Ranking Black Scholars in the Humanities and Social Sciences
In 2008, David R. Williams was more frequently cited than any other Black scholar in the social sciences or the humanities. Professor Williams is the Florence and Laura Norman Professor of Public Health and of African and African American Studies at Harvard University.
In academia, the number of times a scholar’s publications are cited by other researchers is sometimes used as a measure of the quality and significance of professor’s work, as well as his or her overall standing within the field.
The Journal of Blacks in Higher Education (JBHE) has published its annual list of Black scholars in the humanities and social sciences, ranked by number of citations. JBHE includes separate lists for scholars in the humanities and social sciences, largely because of the different roles that scholarly books and articles play in each of these areas. JBHE explains:
Academic journals play a less important role in the humanities in comparison to the natural sciences or even the social sciences. There are not a large number of journals in which humanities issues are routinely debated. Therefore, the number of citations given to a particular scholar in the humanities — even some of the most highly respected novelists, poets, and playwrights — are likely to be far below the number of citations assigned to a scientist who publishes just one important paper in a scientific journal.
Thus, when analyzing the number of citations that link to a particular scholar, it is also important to note that the scholarly book that serves as the primary medium for sharing ideas in the humanities (although that particular medium plays a much less significant role in the sciences and social sciences).
For the year 2008, the ten most frequently cited Black scholars in the humanities were:
- Paul Gilroy (156 citations)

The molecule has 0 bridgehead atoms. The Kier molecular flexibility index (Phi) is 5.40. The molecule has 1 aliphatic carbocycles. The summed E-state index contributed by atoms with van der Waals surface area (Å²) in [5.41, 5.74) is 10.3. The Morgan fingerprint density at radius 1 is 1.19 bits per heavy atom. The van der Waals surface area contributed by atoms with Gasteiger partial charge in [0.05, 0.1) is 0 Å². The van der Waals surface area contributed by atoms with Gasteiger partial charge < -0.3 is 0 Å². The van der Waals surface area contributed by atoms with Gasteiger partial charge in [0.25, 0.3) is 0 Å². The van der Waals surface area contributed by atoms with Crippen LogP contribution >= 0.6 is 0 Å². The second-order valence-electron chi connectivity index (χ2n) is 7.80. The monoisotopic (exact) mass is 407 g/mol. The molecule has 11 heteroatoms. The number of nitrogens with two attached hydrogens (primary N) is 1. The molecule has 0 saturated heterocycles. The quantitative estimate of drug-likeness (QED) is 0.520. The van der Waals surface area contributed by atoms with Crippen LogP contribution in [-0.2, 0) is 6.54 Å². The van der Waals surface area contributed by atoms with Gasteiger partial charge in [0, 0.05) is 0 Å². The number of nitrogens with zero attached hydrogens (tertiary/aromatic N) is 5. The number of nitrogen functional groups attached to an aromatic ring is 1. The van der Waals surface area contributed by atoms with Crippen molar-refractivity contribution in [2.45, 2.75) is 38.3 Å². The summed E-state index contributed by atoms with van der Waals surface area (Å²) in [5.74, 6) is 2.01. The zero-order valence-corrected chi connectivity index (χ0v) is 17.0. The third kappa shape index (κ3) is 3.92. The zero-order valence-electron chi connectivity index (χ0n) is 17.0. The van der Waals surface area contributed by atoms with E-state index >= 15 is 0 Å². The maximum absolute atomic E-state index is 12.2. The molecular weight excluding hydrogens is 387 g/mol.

- Toni Morrison (110 citations)
- Henry Louis Gates, Jr. (88 citations)
- bell hooks (78 citations)
- K. Anthony Appiah (65 citations)
- Paule Marshall (53 citations)
- Danielle Allen (50 citations)
- Alice Walker (42 citations)
- Cornell West (42 citations)
- Orlando Patterson (41 citations)
If any of these names are unfamiliar, stay tuned. In the coming weeks, I’ll be featuring several scholars from both the humanities and social sciences lists in The Quotable Black Scholar series.
For the year 2008, the ten most frequently cited Black scholars in the social sciences were:
- David R. Williams (398 citations)
- William Julius Wilson (322 citations)
- Claude M. Steele (304 citations)
- Elijah Anderson (245 citations)
- Vonnie McLoyd (200 citations)
- Paul Gilroy (141 citations)
- Lawrence Bobo (140 citations)
- Kimberle Crenshaw (135 citations)
- Caroline M. Hoxby (109 citations)
- Toni Morrison (88 citations)
The fact that a handful of Black scholars appear on both lists is a reflection of the interdisciplinary nature of Black studies and related fields.
In addition to Paul Gilroy and Toni Morrison, both of whom appear in the top ten on both the humanities and the social sciences rankings, the following Black scholars are also appear on both the humanities and social sciences lists:
- Orlando Patterson (41 humanities, 50 social sciences)
- Henry Louis Gates, Jr. (88 humanities, 29 social sciences)
- K. Anthony Appiah (65 humanities, 76 social sciences)
- William Julius Wilson (11 humanities, 322 social sciences)
- John Hope Franklin (16 humanities, 12 social sciences)
- Michael Eric Dyson (25 humanities, 18 social sciences)
- Manning Marable (10 humanities, 23 social sciences)
- David R. Williams (10 humanities, 398 social sciences)
Posted by Ajuan Mance